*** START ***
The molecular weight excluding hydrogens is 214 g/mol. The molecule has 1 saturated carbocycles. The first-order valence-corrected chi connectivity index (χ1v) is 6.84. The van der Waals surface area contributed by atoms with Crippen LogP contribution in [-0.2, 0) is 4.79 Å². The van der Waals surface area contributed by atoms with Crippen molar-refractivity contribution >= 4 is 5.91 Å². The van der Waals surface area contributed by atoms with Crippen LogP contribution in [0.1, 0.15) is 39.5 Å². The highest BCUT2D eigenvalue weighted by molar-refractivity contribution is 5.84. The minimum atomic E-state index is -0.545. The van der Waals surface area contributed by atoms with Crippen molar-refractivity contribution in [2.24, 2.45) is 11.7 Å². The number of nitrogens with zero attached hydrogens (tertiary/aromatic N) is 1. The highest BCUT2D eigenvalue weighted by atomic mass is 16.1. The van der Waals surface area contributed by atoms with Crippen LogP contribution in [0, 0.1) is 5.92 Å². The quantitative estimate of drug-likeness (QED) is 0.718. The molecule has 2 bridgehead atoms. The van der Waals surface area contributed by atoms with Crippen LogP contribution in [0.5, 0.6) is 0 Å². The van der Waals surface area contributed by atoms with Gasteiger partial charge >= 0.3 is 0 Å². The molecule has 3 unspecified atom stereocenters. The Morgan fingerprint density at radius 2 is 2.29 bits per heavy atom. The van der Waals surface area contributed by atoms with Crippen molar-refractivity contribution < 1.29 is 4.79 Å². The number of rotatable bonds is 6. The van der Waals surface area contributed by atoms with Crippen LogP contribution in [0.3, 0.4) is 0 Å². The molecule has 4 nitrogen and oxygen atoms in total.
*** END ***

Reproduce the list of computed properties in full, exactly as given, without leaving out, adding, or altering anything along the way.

The molecular weight excluding hydrogens is 214 g/mol. The molecule has 1 saturated carbocycles. The first-order valence-corrected chi connectivity index (χ1v) is 6.84. The van der Waals surface area contributed by atoms with Crippen LogP contribution in [-0.2, 0) is 4.79 Å². The van der Waals surface area contributed by atoms with Crippen molar-refractivity contribution >= 4 is 5.91 Å². The van der Waals surface area contributed by atoms with Crippen LogP contribution in [0.1, 0.15) is 39.5 Å². The highest BCUT2D eigenvalue weighted by molar-refractivity contribution is 5.84. The minimum atomic E-state index is -0.545. The van der Waals surface area contributed by atoms with Crippen molar-refractivity contribution in [2.24, 2.45) is 11.7 Å². The number of nitrogens with zero attached hydrogens (tertiary/aromatic N) is 1. The highest BCUT2D eigenvalue weighted by atomic mass is 16.1. The van der Waals surface area contributed by atoms with Crippen LogP contribution in [0, 0.1) is 5.92 Å². The quantitative estimate of drug-likeness (QED) is 0.718. The molecule has 2 bridgehead atoms. The van der Waals surface area contributed by atoms with Crippen LogP contribution in [0.5, 0.6) is 0 Å². The van der Waals surface area contributed by atoms with Gasteiger partial charge >= 0.3 is 0 Å². The molecule has 3 unspecified atom stereocenters. The Morgan fingerprint density at radius 2 is 2.29 bits per heavy atom. The van der Waals surface area contributed by atoms with Crippen molar-refractivity contribution < 1.29 is 4.79 Å². The number of rotatable bonds is 6. The van der Waals surface area contributed by atoms with Crippen LogP contribution in [0.3, 0.4) is 0 Å². The molecule has 4 nitrogen and oxygen atoms in total.